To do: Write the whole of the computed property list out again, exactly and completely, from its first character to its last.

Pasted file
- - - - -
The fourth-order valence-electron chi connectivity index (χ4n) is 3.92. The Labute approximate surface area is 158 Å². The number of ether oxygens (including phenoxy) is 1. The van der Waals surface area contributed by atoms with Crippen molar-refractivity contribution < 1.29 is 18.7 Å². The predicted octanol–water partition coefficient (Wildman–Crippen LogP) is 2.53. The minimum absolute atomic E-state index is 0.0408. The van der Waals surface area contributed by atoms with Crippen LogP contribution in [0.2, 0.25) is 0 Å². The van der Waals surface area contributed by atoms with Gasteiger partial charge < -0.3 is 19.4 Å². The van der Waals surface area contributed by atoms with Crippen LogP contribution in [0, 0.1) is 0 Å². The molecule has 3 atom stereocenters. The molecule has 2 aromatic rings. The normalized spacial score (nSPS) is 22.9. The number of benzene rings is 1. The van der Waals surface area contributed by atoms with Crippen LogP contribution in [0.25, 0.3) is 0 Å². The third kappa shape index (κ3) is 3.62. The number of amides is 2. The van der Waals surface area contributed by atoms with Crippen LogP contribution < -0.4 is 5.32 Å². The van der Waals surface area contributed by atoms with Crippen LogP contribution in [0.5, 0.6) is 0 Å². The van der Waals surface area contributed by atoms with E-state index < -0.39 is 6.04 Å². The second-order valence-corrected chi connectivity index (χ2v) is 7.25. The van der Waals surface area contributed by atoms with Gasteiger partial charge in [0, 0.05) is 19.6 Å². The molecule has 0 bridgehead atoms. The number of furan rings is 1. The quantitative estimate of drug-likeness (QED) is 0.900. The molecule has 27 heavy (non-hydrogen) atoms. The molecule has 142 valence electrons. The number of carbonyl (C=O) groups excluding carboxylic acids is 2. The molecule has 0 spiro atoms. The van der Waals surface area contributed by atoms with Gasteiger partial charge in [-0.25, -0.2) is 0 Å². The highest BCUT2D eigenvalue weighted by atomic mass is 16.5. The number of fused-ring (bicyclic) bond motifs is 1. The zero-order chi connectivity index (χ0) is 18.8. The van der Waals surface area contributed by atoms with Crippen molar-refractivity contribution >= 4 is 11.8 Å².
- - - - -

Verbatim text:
The fourth-order valence-electron chi connectivity index (χ4n) is 3.92. The Labute approximate surface area is 158 Å². The number of ether oxygens (including phenoxy) is 1. The van der Waals surface area contributed by atoms with Crippen molar-refractivity contribution < 1.29 is 18.7 Å². The predicted octanol–water partition coefficient (Wildman–Crippen LogP) is 2.53. The minimum absolute atomic E-state index is 0.0408. The van der Waals surface area contributed by atoms with Crippen LogP contribution in [0.2, 0.25) is 0 Å². The van der Waals surface area contributed by atoms with Gasteiger partial charge < -0.3 is 19.4 Å². The van der Waals surface area contributed by atoms with Crippen LogP contribution in [0, 0.1) is 0 Å². The molecule has 3 atom stereocenters. The molecule has 2 aromatic rings. The normalized spacial score (nSPS) is 22.9. The number of benzene rings is 1. The van der Waals surface area contributed by atoms with Crippen LogP contribution in [0.25, 0.3) is 0 Å². The third kappa shape index (κ3) is 3.62. The number of amides is 2. The van der Waals surface area contributed by atoms with Crippen LogP contribution < -0.4 is 5.32 Å². The van der Waals surface area contributed by atoms with Crippen LogP contribution in [0.5, 0.6) is 0 Å². The van der Waals surface area contributed by atoms with E-state index < -0.39 is 6.04 Å². The second-order valence-corrected chi connectivity index (χ2v) is 7.25. The van der Waals surface area contributed by atoms with Gasteiger partial charge in [0, 0.05) is 19.6 Å². The molecule has 0 bridgehead atoms. The number of furan rings is 1. The quantitative estimate of drug-likeness (QED) is 0.900. The molecule has 27 heavy (non-hydrogen) atoms. The molecule has 142 valence electrons. The number of carbonyl (C=O) groups excluding carboxylic acids is 2. The molecule has 0 spiro atoms. The van der Waals surface area contributed by atoms with Gasteiger partial charge in [-0.25, -0.2) is 0 Å². The highest BCUT2D eigenvalue weighted by atomic mass is 16.5. The number of fused-ring (bicyclic) bond motifs is 1. The zero-order chi connectivity index (χ0) is 18.8. The van der Waals surface area contributed by atoms with Crippen molar-refractivity contribution >= 4 is 11.8 Å².